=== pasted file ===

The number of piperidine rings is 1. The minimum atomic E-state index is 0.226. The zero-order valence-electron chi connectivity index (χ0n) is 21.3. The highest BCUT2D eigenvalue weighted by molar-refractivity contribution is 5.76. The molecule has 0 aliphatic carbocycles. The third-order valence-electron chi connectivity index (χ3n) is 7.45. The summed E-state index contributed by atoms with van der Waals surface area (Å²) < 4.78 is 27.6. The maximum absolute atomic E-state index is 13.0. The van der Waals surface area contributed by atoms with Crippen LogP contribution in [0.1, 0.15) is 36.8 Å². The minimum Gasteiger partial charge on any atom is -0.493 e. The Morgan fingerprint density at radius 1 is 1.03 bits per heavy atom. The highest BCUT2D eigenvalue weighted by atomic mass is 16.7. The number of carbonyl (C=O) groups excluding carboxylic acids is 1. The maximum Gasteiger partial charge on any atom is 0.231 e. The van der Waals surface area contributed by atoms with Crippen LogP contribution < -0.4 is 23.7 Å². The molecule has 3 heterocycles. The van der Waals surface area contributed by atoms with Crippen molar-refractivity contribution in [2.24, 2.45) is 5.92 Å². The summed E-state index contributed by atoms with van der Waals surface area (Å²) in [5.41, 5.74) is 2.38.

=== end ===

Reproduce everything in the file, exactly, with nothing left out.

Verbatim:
The number of piperidine rings is 1. The minimum atomic E-state index is 0.226. The zero-order valence-electron chi connectivity index (χ0n) is 21.3. The highest BCUT2D eigenvalue weighted by molar-refractivity contribution is 5.76. The molecule has 0 aliphatic carbocycles. The third-order valence-electron chi connectivity index (χ3n) is 7.45. The summed E-state index contributed by atoms with van der Waals surface area (Å²) < 4.78 is 27.6. The maximum absolute atomic E-state index is 13.0. The van der Waals surface area contributed by atoms with Crippen LogP contribution in [0.1, 0.15) is 36.8 Å². The minimum Gasteiger partial charge on any atom is -0.493 e. The Morgan fingerprint density at radius 1 is 1.03 bits per heavy atom. The highest BCUT2D eigenvalue weighted by atomic mass is 16.7. The number of carbonyl (C=O) groups excluding carboxylic acids is 1. The maximum Gasteiger partial charge on any atom is 0.231 e. The van der Waals surface area contributed by atoms with Crippen LogP contribution < -0.4 is 23.7 Å². The molecule has 3 heterocycles. The van der Waals surface area contributed by atoms with Crippen molar-refractivity contribution in [2.24, 2.45) is 5.92 Å². The summed E-state index contributed by atoms with van der Waals surface area (Å²) in [5.41, 5.74) is 2.38.